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By David Rolland
Let's draft Neil Young. Sure, he's a 60-year-old brain-damaged Canadian who made it into the Rock and Roll Hall of Fame for "Heart of Gold." But let's ship him off to Fallujah with an M-16 anyway, because he's scamming America.
See, Young just released a new protest CD, Living With War, with a single, "Let's Impeach the President." And soon the dazed Bay Area hippie will launch a 29-stop national "Freedom of Speech '06" tour with Crosby, Stills, and Nash. Charging upward of $250 per seat, he'll preach his clichéd ten-song stinker of a new record to a grinning choir of thousands. His goals? Exchanging ideas, getting the word out, power to the people, and unification. Yeah, right.
No sane person believes music has much of an effect on politics, except for a few mush-brained burnouts and their contemporary wannabes. Even Neil Young fans don't buy the political song and dance at least, not the ones lined up recently at Tower Records in Concord, California, to score Crosby, Stills, Nash, and Young tickets.
By far the most telling response came from the first person in line. That was Joe Henderson, a 49-year-old school custodian who may well be the number-one Young fan. He showed up at 7:30 a.m. Red veins laced his tired eyes, because he'd just pulled a double graveyard at a nearby high school with a busted water main. His overtime pay earmarked for a single $250 ticket, Henderson was seeing his icon in concert for the 21st time. But even in the '60s, Henderson never expected music to change things: "I'm pretty complacent. I always have been."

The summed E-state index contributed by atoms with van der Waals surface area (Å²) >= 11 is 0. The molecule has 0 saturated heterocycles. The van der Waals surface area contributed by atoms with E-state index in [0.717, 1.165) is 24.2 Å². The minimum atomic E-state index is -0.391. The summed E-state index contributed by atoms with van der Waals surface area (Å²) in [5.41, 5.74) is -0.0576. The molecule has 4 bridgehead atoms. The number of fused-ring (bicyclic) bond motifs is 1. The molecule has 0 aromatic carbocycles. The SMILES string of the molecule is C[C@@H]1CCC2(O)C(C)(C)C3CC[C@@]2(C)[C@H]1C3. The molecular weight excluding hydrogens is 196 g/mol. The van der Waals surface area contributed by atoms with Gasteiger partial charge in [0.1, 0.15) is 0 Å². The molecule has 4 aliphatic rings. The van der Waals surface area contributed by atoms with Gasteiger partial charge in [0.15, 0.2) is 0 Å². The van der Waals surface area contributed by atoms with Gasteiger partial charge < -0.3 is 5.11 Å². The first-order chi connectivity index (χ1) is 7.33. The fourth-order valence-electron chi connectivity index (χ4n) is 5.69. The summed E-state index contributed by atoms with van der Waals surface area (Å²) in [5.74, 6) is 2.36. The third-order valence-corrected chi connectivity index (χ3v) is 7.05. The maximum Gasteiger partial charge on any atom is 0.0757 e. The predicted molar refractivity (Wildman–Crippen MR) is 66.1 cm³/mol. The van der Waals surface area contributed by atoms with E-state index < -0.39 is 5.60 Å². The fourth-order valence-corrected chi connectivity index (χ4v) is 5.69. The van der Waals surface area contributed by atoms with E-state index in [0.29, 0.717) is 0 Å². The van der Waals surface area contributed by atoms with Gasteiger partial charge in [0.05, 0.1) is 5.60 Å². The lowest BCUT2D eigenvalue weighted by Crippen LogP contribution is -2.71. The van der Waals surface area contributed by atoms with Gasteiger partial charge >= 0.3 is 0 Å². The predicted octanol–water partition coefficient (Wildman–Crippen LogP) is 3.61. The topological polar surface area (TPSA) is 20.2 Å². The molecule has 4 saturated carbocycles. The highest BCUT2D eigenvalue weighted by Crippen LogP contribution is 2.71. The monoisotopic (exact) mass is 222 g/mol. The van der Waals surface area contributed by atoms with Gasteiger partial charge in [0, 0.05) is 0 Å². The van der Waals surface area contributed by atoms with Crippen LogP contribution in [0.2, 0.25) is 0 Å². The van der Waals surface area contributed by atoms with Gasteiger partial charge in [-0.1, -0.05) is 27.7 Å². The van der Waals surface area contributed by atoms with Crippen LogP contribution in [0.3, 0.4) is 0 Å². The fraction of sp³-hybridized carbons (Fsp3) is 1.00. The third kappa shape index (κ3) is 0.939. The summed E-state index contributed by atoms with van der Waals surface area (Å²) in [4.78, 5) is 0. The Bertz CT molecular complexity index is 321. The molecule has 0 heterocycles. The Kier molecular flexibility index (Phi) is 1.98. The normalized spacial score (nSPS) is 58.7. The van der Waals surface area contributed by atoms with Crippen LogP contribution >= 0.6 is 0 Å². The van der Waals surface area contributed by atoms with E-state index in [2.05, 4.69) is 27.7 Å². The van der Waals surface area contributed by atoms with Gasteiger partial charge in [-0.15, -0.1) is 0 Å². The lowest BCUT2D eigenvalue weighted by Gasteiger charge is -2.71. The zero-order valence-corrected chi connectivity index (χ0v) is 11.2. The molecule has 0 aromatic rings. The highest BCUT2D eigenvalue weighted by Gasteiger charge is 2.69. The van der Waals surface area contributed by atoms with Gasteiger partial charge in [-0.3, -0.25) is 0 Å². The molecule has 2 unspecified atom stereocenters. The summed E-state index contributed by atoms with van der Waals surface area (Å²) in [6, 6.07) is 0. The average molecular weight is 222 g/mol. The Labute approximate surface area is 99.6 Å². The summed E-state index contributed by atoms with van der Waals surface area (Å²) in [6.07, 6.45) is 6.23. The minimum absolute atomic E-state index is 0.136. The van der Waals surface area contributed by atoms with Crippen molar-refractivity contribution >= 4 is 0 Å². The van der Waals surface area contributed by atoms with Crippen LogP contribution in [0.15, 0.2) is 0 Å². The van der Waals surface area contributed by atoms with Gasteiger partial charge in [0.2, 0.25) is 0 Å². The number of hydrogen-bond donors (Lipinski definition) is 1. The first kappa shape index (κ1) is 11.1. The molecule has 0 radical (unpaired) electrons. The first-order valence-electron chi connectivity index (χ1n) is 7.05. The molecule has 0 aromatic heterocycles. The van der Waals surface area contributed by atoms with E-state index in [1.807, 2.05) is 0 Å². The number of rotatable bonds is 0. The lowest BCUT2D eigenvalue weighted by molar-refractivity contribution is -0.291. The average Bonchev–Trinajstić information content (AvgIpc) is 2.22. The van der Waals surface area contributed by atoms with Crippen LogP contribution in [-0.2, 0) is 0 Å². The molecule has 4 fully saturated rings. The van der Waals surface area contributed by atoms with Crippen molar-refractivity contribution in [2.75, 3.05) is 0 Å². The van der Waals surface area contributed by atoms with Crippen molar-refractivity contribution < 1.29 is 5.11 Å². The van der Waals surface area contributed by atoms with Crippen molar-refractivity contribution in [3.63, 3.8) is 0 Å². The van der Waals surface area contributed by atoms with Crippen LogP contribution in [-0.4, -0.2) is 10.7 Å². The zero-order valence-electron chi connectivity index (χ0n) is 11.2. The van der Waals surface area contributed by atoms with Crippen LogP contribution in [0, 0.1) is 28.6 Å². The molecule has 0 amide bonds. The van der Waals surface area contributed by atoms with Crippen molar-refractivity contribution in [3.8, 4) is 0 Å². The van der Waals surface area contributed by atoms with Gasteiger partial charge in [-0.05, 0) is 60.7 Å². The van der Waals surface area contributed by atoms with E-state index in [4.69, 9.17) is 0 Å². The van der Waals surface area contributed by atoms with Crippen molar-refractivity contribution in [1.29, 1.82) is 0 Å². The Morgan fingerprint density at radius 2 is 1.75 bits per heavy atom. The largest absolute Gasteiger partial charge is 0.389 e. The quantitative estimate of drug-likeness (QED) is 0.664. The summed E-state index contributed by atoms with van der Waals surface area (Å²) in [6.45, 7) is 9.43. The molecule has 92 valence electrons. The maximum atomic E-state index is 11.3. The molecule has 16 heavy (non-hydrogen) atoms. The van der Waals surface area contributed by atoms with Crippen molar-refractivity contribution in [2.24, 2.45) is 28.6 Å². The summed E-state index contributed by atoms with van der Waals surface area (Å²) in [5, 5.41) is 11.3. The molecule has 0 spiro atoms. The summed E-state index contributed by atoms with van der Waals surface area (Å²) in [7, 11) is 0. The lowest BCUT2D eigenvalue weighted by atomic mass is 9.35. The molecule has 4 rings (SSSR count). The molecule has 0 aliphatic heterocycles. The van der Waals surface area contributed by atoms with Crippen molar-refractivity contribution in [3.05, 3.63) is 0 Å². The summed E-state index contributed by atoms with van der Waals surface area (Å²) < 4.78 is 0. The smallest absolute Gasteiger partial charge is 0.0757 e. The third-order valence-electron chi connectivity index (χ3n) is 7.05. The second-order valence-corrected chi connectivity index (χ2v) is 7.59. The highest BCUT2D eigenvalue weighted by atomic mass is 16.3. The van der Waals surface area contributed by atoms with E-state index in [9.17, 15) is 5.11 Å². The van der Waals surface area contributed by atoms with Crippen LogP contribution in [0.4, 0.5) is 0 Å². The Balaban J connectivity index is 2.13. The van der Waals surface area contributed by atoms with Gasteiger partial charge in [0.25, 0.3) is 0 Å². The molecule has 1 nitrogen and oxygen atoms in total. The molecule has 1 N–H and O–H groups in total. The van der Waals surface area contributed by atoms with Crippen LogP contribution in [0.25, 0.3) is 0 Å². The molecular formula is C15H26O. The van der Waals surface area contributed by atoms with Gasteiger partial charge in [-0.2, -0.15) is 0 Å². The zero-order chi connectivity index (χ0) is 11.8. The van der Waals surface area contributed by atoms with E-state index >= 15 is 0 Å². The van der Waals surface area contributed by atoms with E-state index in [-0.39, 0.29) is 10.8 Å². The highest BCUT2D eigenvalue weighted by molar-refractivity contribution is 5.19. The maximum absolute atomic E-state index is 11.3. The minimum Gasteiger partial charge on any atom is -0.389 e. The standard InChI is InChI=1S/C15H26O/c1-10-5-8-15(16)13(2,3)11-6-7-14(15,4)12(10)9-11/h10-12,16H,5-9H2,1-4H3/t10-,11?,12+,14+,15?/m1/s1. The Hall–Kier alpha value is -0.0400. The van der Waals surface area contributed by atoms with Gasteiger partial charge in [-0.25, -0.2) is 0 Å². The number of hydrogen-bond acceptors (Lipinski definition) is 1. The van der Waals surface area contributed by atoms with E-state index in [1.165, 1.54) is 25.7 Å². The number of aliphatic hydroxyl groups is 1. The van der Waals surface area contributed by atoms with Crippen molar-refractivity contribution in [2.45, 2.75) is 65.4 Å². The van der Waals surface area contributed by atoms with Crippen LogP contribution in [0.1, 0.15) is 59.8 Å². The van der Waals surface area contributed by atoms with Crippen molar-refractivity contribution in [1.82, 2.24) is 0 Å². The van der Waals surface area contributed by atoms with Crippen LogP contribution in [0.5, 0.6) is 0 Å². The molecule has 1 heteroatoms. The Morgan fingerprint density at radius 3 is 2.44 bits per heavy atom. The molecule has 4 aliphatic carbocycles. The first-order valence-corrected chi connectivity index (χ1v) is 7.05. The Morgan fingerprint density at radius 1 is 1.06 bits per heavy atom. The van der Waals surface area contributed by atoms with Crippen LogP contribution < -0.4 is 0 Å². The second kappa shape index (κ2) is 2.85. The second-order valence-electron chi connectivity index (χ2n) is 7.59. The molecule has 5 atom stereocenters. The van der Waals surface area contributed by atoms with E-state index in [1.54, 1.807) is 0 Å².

Young, on the other hand, buys his own malarkey. Living With War includes songs about leaders behind locked doors, even as the singer refuses interviews to the likes of Outtakes. The marquee song, "Let's Impeach the President," is as insipid as it is depressing. Its very title is the political equivalent of yelling "Free Bird!" at a show. It denotes you as a dated, unoriginal, unfunny jackass.
So let's draft Neil Young. Stick him on the wall of the Green Zone with that harmonica in his mouth and bullets whizzing by and roll the cameras. The sight of our sad, confused old Crazy Horseman limping around, yelling "I've been a miner for a heart of gold" could match the pathos of that little girl running from napalm with her clothes burned off her. That's how you rock a vote and make a buck. With televised carnage and a draft. Just ask "Ohio." David Downs
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